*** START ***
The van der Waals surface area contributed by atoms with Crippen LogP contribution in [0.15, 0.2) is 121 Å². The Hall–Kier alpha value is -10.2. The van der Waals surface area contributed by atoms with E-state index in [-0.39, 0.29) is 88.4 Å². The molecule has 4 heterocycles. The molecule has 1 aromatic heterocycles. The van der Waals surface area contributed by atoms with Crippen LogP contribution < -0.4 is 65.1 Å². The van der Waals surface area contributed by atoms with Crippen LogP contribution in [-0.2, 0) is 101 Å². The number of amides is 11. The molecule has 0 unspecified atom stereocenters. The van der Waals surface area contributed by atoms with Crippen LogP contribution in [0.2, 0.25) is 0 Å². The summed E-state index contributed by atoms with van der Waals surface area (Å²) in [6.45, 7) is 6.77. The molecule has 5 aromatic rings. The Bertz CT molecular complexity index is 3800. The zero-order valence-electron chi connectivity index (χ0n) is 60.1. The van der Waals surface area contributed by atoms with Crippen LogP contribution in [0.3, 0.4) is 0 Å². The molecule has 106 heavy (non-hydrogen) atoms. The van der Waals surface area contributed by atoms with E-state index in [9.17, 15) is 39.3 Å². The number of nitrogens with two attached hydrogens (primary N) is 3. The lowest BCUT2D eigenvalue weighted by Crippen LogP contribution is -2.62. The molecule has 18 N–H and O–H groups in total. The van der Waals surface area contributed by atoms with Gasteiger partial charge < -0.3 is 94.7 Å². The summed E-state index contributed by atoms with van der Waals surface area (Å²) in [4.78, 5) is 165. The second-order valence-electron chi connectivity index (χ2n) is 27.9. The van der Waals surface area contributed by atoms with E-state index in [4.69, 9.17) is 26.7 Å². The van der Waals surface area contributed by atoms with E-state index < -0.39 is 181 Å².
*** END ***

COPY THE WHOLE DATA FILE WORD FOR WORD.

The van der Waals surface area contributed by atoms with Crippen LogP contribution in [0.15, 0.2) is 121 Å². The Hall–Kier alpha value is -10.2. The van der Waals surface area contributed by atoms with E-state index in [-0.39, 0.29) is 88.4 Å². The molecule has 4 heterocycles. The molecule has 1 aromatic heterocycles. The van der Waals surface area contributed by atoms with Crippen LogP contribution < -0.4 is 65.1 Å². The van der Waals surface area contributed by atoms with Crippen LogP contribution in [-0.2, 0) is 101 Å². The number of amides is 11. The molecule has 0 unspecified atom stereocenters. The van der Waals surface area contributed by atoms with Crippen LogP contribution in [0.2, 0.25) is 0 Å². The summed E-state index contributed by atoms with van der Waals surface area (Å²) in [6.45, 7) is 6.77. The molecule has 5 aromatic rings. The Bertz CT molecular complexity index is 3800. The zero-order valence-electron chi connectivity index (χ0n) is 60.1. The van der Waals surface area contributed by atoms with Crippen LogP contribution in [0.3, 0.4) is 0 Å². The molecule has 106 heavy (non-hydrogen) atoms. The van der Waals surface area contributed by atoms with E-state index in [9.17, 15) is 39.3 Å². The number of nitrogens with two attached hydrogens (primary N) is 3. The lowest BCUT2D eigenvalue weighted by Crippen LogP contribution is -2.62. The molecule has 18 N–H and O–H groups in total. The van der Waals surface area contributed by atoms with Gasteiger partial charge < -0.3 is 94.7 Å². The summed E-state index contributed by atoms with van der Waals surface area (Å²) in [4.78, 5) is 165. The second-order valence-electron chi connectivity index (χ2n) is 27.9. The van der Waals surface area contributed by atoms with E-state index in [4.69, 9.17) is 26.7 Å². The van der Waals surface area contributed by atoms with E-state index < -0.39 is 181 Å².